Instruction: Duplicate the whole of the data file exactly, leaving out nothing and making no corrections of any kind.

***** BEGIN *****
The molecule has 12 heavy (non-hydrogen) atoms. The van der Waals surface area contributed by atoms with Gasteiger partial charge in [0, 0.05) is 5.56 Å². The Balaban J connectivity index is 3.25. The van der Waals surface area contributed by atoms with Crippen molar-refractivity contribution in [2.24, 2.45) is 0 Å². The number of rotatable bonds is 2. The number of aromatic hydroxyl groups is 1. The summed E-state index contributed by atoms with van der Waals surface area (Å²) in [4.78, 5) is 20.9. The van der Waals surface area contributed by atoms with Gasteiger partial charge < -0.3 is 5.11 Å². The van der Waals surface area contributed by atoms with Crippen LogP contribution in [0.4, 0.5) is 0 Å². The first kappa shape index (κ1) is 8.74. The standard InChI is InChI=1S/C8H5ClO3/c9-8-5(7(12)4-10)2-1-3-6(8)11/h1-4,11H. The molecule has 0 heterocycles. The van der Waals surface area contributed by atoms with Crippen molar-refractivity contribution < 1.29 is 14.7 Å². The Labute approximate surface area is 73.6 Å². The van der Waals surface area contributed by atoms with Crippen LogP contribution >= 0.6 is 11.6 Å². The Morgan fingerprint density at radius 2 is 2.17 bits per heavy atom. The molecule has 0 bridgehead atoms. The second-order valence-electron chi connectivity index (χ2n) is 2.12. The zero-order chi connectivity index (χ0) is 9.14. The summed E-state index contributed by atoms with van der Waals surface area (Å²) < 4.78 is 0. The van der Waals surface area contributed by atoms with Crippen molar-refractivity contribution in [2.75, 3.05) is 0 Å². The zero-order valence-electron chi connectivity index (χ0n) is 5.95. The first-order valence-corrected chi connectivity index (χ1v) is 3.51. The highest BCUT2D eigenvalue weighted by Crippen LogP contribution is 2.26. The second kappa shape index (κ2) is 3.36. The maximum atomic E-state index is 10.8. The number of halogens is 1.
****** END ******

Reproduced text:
The molecule has 12 heavy (non-hydrogen) atoms. The van der Waals surface area contributed by atoms with Gasteiger partial charge in [0, 0.05) is 5.56 Å². The Balaban J connectivity index is 3.25. The van der Waals surface area contributed by atoms with Crippen molar-refractivity contribution in [2.24, 2.45) is 0 Å². The number of rotatable bonds is 2. The number of aromatic hydroxyl groups is 1. The summed E-state index contributed by atoms with van der Waals surface area (Å²) in [4.78, 5) is 20.9. The van der Waals surface area contributed by atoms with Gasteiger partial charge < -0.3 is 5.11 Å². The van der Waals surface area contributed by atoms with Crippen LogP contribution in [0.4, 0.5) is 0 Å². The first kappa shape index (κ1) is 8.74. The standard InChI is InChI=1S/C8H5ClO3/c9-8-5(7(12)4-10)2-1-3-6(8)11/h1-4,11H. The molecule has 0 heterocycles. The van der Waals surface area contributed by atoms with Crippen molar-refractivity contribution < 1.29 is 14.7 Å². The Labute approximate surface area is 73.6 Å². The van der Waals surface area contributed by atoms with Crippen LogP contribution >= 0.6 is 11.6 Å². The Morgan fingerprint density at radius 2 is 2.17 bits per heavy atom. The molecule has 0 bridgehead atoms. The second-order valence-electron chi connectivity index (χ2n) is 2.12. The zero-order chi connectivity index (χ0) is 9.14. The summed E-state index contributed by atoms with van der Waals surface area (Å²) < 4.78 is 0. The van der Waals surface area contributed by atoms with Crippen molar-refractivity contribution in [2.75, 3.05) is 0 Å². The zero-order valence-electron chi connectivity index (χ0n) is 5.95. The first-order valence-corrected chi connectivity index (χ1v) is 3.51. The highest BCUT2D eigenvalue weighted by Crippen LogP contribution is 2.26. The second kappa shape index (κ2) is 3.36. The maximum atomic E-state index is 10.8. The number of halogens is 1.